The goal of this article is to help the reader understand yield curve inversion and the significance of yield curve inversion. We will review the last eight inversions so the reader can appreciate the importance of this recessionary indicator.

Yield curve inversion happens when short term interest rates are higher than long term interest rates. During ordinary economic conditions, we expect to earn a premium when committing our capital for a longer time period. Under normal economic circumstances, the yield curve is positively sloped with the lowest rates paid to investors who invest for short periods such as three months and the highest rates paid to investors who invest for thirty years. But during periods of economic uncertainty the yield curve inverts. Instead of receiving the highest interest rate for a long-term commitment, we receive the highest interest rate for the shortest investment term.

Historically, yield curve inversions have not lasted long. The average time from when the inversion begins to when a recession starts is 17 months for the last eight recessions. Generally, once the recession hits, the yield curve returns to a positive slope and the inversion disappears.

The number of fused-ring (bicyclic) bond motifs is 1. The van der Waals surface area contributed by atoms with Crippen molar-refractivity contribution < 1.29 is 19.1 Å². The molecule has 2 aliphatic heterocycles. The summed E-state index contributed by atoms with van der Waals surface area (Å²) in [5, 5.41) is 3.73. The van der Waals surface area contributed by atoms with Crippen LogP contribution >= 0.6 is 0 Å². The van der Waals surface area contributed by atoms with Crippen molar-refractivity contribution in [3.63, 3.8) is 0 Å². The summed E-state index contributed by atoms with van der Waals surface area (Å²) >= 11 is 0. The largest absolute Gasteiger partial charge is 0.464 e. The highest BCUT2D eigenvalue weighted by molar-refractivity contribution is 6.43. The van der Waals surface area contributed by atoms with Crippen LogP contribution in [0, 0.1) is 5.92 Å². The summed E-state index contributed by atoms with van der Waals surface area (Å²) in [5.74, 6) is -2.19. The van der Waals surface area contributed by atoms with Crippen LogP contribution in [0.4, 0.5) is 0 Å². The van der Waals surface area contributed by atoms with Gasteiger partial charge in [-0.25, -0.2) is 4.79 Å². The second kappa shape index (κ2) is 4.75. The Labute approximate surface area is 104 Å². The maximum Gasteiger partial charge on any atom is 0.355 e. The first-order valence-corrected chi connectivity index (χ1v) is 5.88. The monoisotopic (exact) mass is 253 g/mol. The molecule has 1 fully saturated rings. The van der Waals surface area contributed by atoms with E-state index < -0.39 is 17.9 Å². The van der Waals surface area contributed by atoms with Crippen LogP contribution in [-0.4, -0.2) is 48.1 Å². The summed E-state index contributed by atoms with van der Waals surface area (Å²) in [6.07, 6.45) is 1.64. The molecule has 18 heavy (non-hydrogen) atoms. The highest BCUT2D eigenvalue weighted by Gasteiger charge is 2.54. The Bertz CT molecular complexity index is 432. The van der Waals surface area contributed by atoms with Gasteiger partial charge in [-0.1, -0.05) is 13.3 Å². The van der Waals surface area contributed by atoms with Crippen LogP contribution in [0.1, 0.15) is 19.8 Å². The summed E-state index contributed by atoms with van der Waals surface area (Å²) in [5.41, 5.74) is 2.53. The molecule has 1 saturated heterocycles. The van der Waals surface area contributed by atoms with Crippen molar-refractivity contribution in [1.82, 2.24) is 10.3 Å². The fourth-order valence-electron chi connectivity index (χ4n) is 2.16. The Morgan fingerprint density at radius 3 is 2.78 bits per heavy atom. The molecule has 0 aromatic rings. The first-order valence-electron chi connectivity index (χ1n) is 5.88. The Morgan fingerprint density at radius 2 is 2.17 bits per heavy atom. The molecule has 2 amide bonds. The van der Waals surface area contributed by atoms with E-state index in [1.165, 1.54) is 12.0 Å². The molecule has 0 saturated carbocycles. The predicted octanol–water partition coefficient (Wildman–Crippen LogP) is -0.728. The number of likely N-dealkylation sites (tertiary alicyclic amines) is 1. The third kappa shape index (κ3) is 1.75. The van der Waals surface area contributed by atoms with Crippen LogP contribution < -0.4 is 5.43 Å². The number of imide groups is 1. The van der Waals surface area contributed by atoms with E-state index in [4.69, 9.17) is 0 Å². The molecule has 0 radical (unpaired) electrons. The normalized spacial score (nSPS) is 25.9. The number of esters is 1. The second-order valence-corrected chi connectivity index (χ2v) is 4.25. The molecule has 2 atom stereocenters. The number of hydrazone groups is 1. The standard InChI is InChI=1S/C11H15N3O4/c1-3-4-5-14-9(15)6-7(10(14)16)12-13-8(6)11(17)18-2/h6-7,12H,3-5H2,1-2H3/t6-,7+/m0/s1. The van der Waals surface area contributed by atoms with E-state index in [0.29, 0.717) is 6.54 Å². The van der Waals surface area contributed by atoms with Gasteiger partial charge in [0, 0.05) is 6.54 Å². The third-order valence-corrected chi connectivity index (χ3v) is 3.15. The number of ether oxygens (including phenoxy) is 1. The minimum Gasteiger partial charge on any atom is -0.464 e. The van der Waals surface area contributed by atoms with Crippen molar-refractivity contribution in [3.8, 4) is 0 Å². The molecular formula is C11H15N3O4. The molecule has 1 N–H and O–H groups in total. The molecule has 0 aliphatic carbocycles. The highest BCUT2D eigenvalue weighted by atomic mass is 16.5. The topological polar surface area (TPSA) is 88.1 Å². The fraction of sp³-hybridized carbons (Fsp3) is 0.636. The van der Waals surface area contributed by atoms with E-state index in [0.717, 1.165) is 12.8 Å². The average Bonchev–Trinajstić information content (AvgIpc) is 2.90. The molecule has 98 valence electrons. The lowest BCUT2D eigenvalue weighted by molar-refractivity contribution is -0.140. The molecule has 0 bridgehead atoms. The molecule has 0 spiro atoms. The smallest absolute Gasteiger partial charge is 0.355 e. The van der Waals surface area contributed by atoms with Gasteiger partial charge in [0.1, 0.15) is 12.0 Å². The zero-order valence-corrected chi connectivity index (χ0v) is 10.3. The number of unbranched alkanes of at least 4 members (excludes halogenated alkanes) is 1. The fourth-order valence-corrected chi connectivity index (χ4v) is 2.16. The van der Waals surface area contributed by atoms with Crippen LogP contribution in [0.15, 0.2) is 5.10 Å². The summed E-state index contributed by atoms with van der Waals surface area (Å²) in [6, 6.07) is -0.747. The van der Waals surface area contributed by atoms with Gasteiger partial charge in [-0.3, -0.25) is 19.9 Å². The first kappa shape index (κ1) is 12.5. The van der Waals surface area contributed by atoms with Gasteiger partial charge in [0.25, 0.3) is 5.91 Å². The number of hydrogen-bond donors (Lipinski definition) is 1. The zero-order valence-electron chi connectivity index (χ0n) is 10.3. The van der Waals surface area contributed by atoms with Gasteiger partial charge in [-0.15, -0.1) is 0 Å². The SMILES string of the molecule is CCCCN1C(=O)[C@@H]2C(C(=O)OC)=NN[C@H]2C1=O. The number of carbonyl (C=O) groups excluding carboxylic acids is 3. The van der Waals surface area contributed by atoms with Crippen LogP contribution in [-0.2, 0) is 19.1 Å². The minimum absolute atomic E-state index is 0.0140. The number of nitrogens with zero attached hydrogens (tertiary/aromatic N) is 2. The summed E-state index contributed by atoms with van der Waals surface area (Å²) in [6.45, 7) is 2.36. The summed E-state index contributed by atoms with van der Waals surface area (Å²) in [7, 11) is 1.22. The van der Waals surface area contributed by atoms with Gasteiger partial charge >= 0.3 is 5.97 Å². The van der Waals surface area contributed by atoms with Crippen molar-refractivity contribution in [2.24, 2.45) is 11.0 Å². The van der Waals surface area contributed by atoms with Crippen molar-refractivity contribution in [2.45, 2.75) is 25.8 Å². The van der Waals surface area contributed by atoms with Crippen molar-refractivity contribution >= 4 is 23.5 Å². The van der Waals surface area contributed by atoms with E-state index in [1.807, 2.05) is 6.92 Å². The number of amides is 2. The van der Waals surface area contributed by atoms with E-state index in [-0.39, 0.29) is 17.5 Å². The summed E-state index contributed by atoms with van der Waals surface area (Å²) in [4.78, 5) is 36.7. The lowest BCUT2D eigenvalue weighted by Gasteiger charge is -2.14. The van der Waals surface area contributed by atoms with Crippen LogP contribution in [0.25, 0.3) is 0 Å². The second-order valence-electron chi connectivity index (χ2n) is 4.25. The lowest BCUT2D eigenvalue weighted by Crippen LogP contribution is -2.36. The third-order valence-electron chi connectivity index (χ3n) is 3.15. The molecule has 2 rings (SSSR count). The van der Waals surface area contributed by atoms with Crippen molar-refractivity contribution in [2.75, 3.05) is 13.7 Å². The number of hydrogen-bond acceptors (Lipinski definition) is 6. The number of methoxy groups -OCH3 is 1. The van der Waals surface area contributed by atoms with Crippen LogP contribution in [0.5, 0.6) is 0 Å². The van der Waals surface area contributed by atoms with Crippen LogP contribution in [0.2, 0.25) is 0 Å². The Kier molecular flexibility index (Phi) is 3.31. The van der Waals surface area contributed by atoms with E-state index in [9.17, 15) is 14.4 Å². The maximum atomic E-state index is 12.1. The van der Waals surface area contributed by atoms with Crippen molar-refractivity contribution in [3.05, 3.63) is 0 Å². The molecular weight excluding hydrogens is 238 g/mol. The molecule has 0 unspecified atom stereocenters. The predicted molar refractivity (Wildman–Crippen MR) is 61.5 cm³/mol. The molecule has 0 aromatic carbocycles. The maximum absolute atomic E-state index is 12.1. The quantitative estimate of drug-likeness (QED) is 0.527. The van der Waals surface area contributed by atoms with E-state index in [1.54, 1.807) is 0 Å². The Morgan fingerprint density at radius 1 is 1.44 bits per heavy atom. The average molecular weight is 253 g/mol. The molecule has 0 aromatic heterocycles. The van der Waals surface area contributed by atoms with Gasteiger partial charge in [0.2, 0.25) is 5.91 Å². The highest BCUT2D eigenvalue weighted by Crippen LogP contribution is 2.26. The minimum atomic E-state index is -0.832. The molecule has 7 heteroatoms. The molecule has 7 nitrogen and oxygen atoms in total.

Yield curve inversion is the most accurate indicator of a recession. Each of the last eight recessions has been preceded by an inverted yield curve.

In the chart above, recessions are noted with a red ‘R’ and shaded in grey. Investigating the chart, we can see a clear pattern emerged over the last sixty plus years; yield curve inversion has happened before every single recession.


The average time from when the inversion begins to when the recession hits is 17 months. This calculation includes the outlier inversion from 1966 – 1970. If we remove that outlier from the data set, the average inversion of the last seven recessions is 13 months.

Here is a close look at the past inversions so we can see the average time for each inversion, prior to the recession.

I remember the 2006 inversion vividly. Investors were initially concerned when the inversion first happened in 2006 and then as time wore on and no recession appeared, investors become complacent. When the recession finally hit many people were caught off guard. The warning sign had been there all along, but many people chose to ignore the indicator; like what is happening with the current inversion in 2024.

The 2000 inversion happened early in my career. I recall most of the analysts at the large banks brushing off the inversion and telling investors that tech stocks were preparing to rip higher…they were wrong.

I find the 2020 government induced recession to be very interesting when you see that the yield curve did in fact invert a full ten months before the COVID recession hit.

Here are some more charts that show the time from the start of the inversion to the beginning of the recession.

As of June 2024, we are 19+ months into the current inversion. Will this time be any different?

Ethan S. Braid, CFA


HighPass Asset Management